We all turned to look at him, shocked that he had ventured a personal revelation, never mind that it was so spectacular. "It was from Paris to London," he said. "We crashed just short of Heathrow."
But having ventured that far, he merely reached for his glass, leaving us all in suspense. Well, The Kid couldn't stand it. I asked, "So, sir, what'd you do next?"
He took a swallow, allowing the drama to build, and then said, "Why, I took a cab, Frankie."
While Andre was a considerable influence on me, I can recall only one occasion when he offered me advice about writing. I imagine he guided me mostly by osmosis. His genius as an editor was that he made you want to please him, but he wanted you to do that by writing in your own distinct way.
The time he gave me advice was when I wondered whether writing about sports was really substantial. Laguerre simply said, "Frankie, it doesn't matter what you write about. All that matters is how well you write." I suppose that has helped sustain me all these years.
It also helped that Laguerre featured one long story at the end of every issue. He called it the bonus piece. Till then, the marquee piece of sportswriting had been the newspaper column—just a few hundred words. Styles varied, but for someone like Jimmy Cannon or Jim Murray, the column could consistently be a gem. I always thought that reading Red Smith in the New York Herald Tribune for the first time was like being in Delft around 1660 and stumbling on Vermeers: perfectly framed little portraits with just the right touches of light. But I didn't aspire to that. It was Laguerre's bonus pieces that I wanted to write and, after a time, did. I saw my stories less as small, precise Vermeers than as big, fleshy Rubenses.
Institutionally there was real camaraderie among sportswriters, because more than other journalists we traveled together and then wrote en masse, in the press box. I was hardly surprised that last July, when Mets general manager Omar Minaya attacked New York Daily News beat writer Adam Rubin, all Rubin's competitors came passionately to his defense. Sportswriters are rivals, but close ones, like chefs who eat in each other's restaurants.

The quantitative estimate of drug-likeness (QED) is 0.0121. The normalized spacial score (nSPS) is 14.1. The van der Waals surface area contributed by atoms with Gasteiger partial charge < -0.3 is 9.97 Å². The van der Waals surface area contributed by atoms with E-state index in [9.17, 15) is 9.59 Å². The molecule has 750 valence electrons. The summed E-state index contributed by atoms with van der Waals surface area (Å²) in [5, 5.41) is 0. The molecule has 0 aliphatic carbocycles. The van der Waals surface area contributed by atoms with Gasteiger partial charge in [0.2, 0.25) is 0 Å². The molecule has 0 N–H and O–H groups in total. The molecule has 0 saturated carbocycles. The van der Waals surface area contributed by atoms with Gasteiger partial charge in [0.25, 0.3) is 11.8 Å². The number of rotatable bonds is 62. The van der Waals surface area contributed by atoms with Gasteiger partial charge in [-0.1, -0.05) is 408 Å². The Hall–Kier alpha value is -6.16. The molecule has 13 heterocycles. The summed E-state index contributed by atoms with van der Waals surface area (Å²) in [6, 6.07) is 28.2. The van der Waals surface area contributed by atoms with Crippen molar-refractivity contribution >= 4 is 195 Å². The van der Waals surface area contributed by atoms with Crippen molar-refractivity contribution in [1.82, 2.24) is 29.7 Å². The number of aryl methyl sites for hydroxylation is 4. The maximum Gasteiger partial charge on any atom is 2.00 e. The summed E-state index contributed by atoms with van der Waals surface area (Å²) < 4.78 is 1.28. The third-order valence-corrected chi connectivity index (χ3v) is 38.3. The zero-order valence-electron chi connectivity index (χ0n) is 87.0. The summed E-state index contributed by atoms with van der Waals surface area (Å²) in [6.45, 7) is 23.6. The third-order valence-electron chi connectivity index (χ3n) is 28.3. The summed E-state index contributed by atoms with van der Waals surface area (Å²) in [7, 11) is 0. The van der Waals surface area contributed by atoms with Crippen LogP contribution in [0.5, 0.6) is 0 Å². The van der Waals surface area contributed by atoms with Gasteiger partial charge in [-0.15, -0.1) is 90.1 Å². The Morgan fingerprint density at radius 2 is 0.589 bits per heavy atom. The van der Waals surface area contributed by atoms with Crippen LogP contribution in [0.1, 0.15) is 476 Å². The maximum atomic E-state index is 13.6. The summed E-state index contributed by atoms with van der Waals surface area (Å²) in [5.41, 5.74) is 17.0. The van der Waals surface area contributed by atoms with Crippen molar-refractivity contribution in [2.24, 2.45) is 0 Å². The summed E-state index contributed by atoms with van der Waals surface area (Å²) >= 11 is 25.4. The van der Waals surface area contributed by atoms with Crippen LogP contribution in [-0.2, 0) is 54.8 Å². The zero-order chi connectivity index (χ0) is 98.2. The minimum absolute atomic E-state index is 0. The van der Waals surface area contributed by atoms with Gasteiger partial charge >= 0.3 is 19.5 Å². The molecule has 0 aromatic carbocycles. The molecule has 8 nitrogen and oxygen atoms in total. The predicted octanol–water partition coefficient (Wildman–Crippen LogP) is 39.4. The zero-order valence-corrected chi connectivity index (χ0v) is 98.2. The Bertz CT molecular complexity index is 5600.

I came in a bit after airplanes became the accepted mode of long-distance travel, but stories of writers—especially baseball reporters—caravanning on trains with the players they covered were still fresh and legion. The leading men, the columnists, would often drive south together for spring training and then reassemble for the traditional progression of prime events: the Masters (scheduled purposely to catch the writers coming north) and the other major golf tournaments, the Triple Crown races, the U.S. tennis championships at Forest Hills and the Davis Cup, championship fights, the World Series and the most important college bowl game. It was a well-ordered universe, unpolluted by playoffs. Playoffs were hokey, tainted, bush. The NBA, it was harrumphed, "played 72 games to eliminate the Knicks." In the same way, sportswriters had previously thought night baseball was Satan's work, and they were chary of anyone, like Bill Veeck, who dared to marry sports with showbiz. That too was bush.
After all, for decades—for half a century!—American sport had been static. There was no real difference between what mattered in 1900 and in 1950. Everything was played in the same place, and there was a distinct pecking order. Baseball ruled supreme, then came boxing, horse racing and college football. Golf, tennis and track popped up periodically. Basketball and ice hockey were pretty much afterthoughts. When the great Paul Gallico was asked, in the late '30s, why he was giving up sportswriting for the Daily News to write novels in the south of France, he replied, "February." There was just nothin' cookin' from the bowl games on New Year's Day till the pitchers and catchers reported.
Of course, this would serendipitously lead to the ultimate sports journalism sacrilege, the notorious Swimsuit Issue. To fill the late winter vacuum, SI would invariably run a tropical travel story, usually (and hopelessly) titled FUN IN THE SUN. In 1964 Laguerre chose to put fun in the sun on the cover in the person of an attractive young lady standing ankle-deep in water. She was by no means seductive—more preppy—and not at all buxom, in a bathing suit that was more burka than bikini. But sure enough, a few letters of shock and protest came in, one from a librarian declaring that such pornography had no place in her sanctuary. Laguerre, who was invariably bemused by American puritanism, merely mumbled something like, "Wait'll next year," and thus from little acorns do big oaks grow. Soon enough, there was Cheryl Tiegs in a fishnet top.